It's the most popular 10-mile race in the nation. Randy LoBasso digs for its spiritual meaning.
It’s a Saturday in mid-April, and I should have trimmed my toenails. As I stand in this one-bedroom apartment on Fairmount Avenue, my socks are soaked with blood. I catch a backward fall–on thin, beige carpet—with my palms. Lift my legs, peel the socks off. Rub them over my raw toes, crusted dry and brown, and toss them in an old Jansport backpack. Using both hands, I lift myself up and limp over cold tiles to a refrigerator and reach inside for a Molson Canadian. Step outside onto some Fairmount Avenue steps, twist the bottle open.
Sip. The sun and wind are in contrast to each other today—the sun, hot; the wind, cold—which made for perfect running weather along Kelly Drive.
It’s the first time I’ve made it from Fairmount Avenue and 24th Street to the East Falls bridge, and back along Martin Luther King Drive, in five years. It’s also the first time I’ve tried. And judging by the way the bottoms of my feet and the joints in my knees feel, I made the plunge too soon.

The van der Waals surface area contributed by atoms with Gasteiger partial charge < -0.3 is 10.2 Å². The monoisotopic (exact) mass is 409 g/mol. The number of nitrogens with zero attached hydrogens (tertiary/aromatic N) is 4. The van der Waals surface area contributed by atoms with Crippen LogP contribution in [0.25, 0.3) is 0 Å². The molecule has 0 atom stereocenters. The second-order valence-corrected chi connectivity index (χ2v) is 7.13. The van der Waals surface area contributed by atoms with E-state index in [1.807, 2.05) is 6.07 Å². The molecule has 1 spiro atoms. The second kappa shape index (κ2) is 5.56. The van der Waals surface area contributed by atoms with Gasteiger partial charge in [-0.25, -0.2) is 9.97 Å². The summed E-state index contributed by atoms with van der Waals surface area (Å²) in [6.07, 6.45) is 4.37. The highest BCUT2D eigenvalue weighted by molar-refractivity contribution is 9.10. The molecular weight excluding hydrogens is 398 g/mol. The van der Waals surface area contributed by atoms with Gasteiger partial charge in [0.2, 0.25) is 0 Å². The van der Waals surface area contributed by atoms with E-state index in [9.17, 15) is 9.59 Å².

The friend whose house I stopped at after my jog says he figured my first move would have been for a glass of water. I tell him I’ve been craving this beer on his steps since crossing Montgomery Drive. I unplug some headphones but continue the Spotify app playlist through my phone’s small speaker—music based on the Descendents’ song “Coolidge”—I’ve perfected with up and down votes over the past few months, letting the next track play, though I can barely hear it.
The short-term injuries and aches that result from my workout become worse as the afternoon progresses. When I take a shower, for instance, I notice my inner thighs are rubbed raw, something I unsuccessfully attempted to correct around mile five with what I’ll call “wide strides.” (I must’ve looked funny.) I don’t remember the bottoms of my feet being in this much pain when I trained for the Broad Street Run five years ago. Suddenly, I wonder if I should’ve followed the Foot Locker salesperson’s advice months earlier and opted for the form-fitting soles as a supplement.